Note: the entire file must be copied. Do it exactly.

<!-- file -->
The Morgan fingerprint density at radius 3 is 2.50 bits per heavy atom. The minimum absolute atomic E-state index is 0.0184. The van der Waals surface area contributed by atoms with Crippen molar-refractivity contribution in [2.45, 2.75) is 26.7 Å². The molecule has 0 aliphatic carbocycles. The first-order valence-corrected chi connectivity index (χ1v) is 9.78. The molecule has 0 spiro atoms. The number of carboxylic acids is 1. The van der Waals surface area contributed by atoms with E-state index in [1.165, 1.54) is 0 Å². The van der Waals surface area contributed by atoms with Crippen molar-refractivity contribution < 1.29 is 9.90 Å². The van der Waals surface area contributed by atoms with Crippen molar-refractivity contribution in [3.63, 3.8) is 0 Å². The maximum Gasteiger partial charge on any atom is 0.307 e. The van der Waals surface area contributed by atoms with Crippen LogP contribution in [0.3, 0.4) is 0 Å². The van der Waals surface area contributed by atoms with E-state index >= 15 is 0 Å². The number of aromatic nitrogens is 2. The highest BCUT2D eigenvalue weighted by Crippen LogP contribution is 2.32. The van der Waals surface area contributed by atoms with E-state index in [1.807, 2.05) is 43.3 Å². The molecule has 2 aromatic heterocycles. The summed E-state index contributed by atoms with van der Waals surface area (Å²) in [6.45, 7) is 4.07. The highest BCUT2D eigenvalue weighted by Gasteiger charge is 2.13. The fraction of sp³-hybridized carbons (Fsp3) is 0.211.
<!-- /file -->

The Morgan fingerprint density at radius 3 is 2.50 bits per heavy atom. The minimum absolute atomic E-state index is 0.0184. The van der Waals surface area contributed by atoms with Crippen molar-refractivity contribution in [2.45, 2.75) is 26.7 Å². The molecule has 0 aliphatic carbocycles. The first-order valence-corrected chi connectivity index (χ1v) is 9.78. The molecule has 0 spiro atoms. The number of carboxylic acids is 1. The van der Waals surface area contributed by atoms with E-state index in [1.165, 1.54) is 0 Å². The van der Waals surface area contributed by atoms with Crippen molar-refractivity contribution < 1.29 is 9.90 Å². The van der Waals surface area contributed by atoms with Crippen molar-refractivity contribution in [3.63, 3.8) is 0 Å². The maximum Gasteiger partial charge on any atom is 0.307 e. The van der Waals surface area contributed by atoms with Crippen LogP contribution in [0.3, 0.4) is 0 Å². The van der Waals surface area contributed by atoms with E-state index >= 15 is 0 Å². The number of aromatic nitrogens is 2. The highest BCUT2D eigenvalue weighted by Crippen LogP contribution is 2.32. The van der Waals surface area contributed by atoms with E-state index in [1.807, 2.05) is 43.3 Å². The molecule has 2 aromatic heterocycles. The summed E-state index contributed by atoms with van der Waals surface area (Å²) in [6.45, 7) is 4.07. The highest BCUT2D eigenvalue weighted by Gasteiger charge is 2.13. The fraction of sp³-hybridized carbons (Fsp3) is 0.211.